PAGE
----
Paul Salveson talks about the underlying grievances that led to the strike of 1911

Resource Type: Audio | Posted on 22nd July 2011 by Liam Physick

Paul Salveson outlines the grievances of railway workers in the nineteenth and early twentieth centuries, which would culminate in their going on strike in 1911. It was not a well-paid job, the hours of work were very long (leading to many cases of workers falling asleep), and, above all, the death rate was very high. The latter mainly resulted from workers being crushed as they tried to couple the rolling stock up, as the railway companies refused to introduce automatic coupling on the grounds of cost

Interviewee: Paul Salveson

Interviewee Gender: Male

Interview Transcript

But there were huge grievances on the railways in the nineteenth century, right from the start, that were still there, sort of, seething discontent in the 1880s and 1890s: although it was seen as a job for life if you kept your nose clean, but it wasn’t a particularly well paid job, but some of the big, equally important issues were: overwork, it was quite typical for an engine driver in the 1880s and 1890s at depots like Edge Hill, Sandhills, Brunswick in Liverpool and Garston, to work for 18 or 19 hours, it was quite common for signalmen to work similar, sort of, amounts of hours,  and there were a whole series of major accidents caused by signalmen falling asleep, drivers falling asleep in the cab, even though in, sort of, very (inaudible due to audience member coughing) conditions, you know, so it must have been absolutely dog-tired, doing hard, demanding work, and the other aspect as well was the appalling safety record on the railways, I’ve got some, some figures here, in 1875 alone 767 railway workers were killed in accidents, and between 1875 and 1899, nearly 13,000 railway workers were killed, and one of the most common ways of getting seriously injured or killed was having to get in between the wagons to, to couple the wagons or the carriages up, and you didn’t have to do that, actually, it’s quite common on many other railways around the world, particularly in America, where you had automatic coupling, where staff didn’t actually have to get in between and risk getting themselves crushed, but the railway companies decided, “Well, this would cost too much for us”, you know, we’ve heard that once or twice recently on our own railways, so the investment case wasn’t there, there was no business plan to provide safer working conditions for railway staff, so they carried on this appalling loss of life on the railways throughout the nineteenth century, and it was something that came to the attention of the press, the Times fulminated about it, but the railway companies themselves, even though they were brought in front of Select Committees to try and justify it, just said, “Well, in our opinion, the main reason for all these accidents is that, lack of care on the part of the servants” (audience murmurs), so it’s, it’s your own fault if you get crushed in between the wagons.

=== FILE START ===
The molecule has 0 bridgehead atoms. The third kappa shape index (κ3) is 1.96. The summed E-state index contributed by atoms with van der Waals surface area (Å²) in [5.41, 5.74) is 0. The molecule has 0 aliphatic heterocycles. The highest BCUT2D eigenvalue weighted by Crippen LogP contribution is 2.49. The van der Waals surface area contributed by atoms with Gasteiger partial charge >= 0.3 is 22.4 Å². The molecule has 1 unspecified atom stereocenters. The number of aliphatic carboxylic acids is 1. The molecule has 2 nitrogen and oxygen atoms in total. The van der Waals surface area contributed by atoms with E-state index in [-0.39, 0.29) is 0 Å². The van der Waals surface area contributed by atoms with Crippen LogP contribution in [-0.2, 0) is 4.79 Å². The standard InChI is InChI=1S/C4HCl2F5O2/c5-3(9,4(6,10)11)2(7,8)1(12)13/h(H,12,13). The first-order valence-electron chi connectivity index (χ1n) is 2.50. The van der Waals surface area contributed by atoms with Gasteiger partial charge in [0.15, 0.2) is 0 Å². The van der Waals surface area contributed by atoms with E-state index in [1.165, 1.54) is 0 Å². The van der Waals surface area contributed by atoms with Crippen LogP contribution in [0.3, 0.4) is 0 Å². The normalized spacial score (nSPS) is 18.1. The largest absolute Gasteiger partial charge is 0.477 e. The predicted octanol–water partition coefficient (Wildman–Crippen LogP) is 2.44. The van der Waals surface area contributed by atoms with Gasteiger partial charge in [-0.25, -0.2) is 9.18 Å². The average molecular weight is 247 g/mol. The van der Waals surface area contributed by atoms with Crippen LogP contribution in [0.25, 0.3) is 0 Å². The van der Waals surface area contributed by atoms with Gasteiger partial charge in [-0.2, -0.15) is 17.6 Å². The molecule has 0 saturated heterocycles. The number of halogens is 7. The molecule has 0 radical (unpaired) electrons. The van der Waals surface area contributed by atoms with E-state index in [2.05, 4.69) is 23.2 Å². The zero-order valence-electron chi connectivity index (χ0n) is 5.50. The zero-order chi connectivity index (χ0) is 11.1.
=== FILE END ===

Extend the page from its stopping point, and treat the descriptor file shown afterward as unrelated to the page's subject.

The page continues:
Tagged under: edge hill station, railway workers, coaches, carriages, wagons, trucks, drivers, signalmen, 1911 strike, brunswick station

Categorised under: Work & Industry

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